Virginia Gov. McDonnell walks tightrope in first year on job

Washington Post Staff Writer
Tuesday, March 1, 2011

RICHMOND - Virginia Gov. Robert F. McDonnell has spent his first year in office on a political tightrope of sorts, trying to satisfy his conservative base while appealing to the moderate swing voters who helped elect him in a landslide victory.

For conservatives, he points to cutting $4 billion from the state budget in his first legislative session last year, paring back spending to 2006 levels and not raising taxes. And he directs moderates to the billions of dollars he secured in transportation and education funding during his second legislative session, which ended Sunday.

"The electorate is more than ever demanding results," McDonnell said in an interview. "You're only as good as your last session, your last major issue."

With the legislative session behind him and General Assembly contests looming in November, McDonnell can boast about a pair of major accomplishments - $2.9 billion in bonds for perennially clogged roads and $100 million for under-funded colleges. But the state's first Republican governor in eight years also suffered two significant defeats - a proposal to privatize the state's liquor stores and reforming the state's pension system did not get far.

Democrats accuse McDonnell - who says 92 percent of his legislation was passed - of taking on too much debt and wasting time on a plan to privatize the Department of Alcoholic Beverage Control that many members of his party opposed.

"He took a big hit by virtue of the fact that neither chamber wanted to take up his ABC plan," said Sen. A. Donald McEachin (D-Richmond). "He will probably claim some progress on transportation. But I think history will record that the amount of debt we're taking on will force us at some point to raise revenue."

Unlike in last year's session, which yielded modest successes that included a $50 million economic development package to lure businesses to the state, the governor undertook a more aggressive approach to the General Assembly's 47-day session this year.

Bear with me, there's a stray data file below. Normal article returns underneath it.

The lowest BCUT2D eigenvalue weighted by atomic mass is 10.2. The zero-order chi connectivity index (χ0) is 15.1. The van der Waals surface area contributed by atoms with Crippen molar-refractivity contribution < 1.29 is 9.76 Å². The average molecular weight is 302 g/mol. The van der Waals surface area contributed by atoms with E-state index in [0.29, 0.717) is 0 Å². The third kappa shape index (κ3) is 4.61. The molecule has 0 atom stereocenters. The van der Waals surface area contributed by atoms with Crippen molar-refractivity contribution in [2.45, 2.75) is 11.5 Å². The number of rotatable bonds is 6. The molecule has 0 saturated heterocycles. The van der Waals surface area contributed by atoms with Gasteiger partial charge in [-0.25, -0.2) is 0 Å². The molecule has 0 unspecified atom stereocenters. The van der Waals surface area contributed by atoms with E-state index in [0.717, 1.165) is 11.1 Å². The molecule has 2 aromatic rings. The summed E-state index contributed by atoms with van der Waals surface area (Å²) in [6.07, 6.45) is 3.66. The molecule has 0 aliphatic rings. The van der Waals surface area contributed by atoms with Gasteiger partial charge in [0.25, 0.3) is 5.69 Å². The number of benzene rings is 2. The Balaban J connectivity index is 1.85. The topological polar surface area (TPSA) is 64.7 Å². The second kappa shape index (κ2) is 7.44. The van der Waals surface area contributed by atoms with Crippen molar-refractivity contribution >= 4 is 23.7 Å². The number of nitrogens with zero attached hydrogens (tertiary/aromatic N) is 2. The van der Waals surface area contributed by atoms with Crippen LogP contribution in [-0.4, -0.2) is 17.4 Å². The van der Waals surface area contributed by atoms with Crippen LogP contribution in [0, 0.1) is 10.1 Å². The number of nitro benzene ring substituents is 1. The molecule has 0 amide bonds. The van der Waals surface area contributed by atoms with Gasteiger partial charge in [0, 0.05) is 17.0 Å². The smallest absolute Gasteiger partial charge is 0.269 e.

Lawmakers said McDonnell resumed breakfasts with legislative leaders that had stopped under former governor Timothy M. Kaine (D). The 14-year House veteran also began regular policy meetings with regional caucuses of both parties, such as Northern Virginia Democrats. He met with nearly every legislator - 33 of 40 senators and 78 of 100 delegates. He even texted them on their birthdays.

"I think we have a good working relationship on those topics that avoid the hot-button social conservative issues. Certainly, we don't have much common ground there," Sen. R. Edward Houck (D-Spotsylvania) said.

McDonnell received strong Democratic support for his two signature achievements. His biggest legislative drubbing came at the hands of his own party, some of whose members have have criticized him for not informing them about plans before they are announced and having too many priorities.

"Some feel like he is doing too much, but he feels like he has just four years to get things done," Del. S. Chris Jones (R-Suffolk) said.

McDonnell submitted 53 bills based on his priorities and 130 on behalf of state agencies - many more than his Democratic predecessors, Kaine and Mark Warner. He primarily tried to secure money for transportation, revamp college and university funding, lay out $54 million to lure businesses to Virginia and reform state government, which included privatizing liquor stores and changing the pension system.

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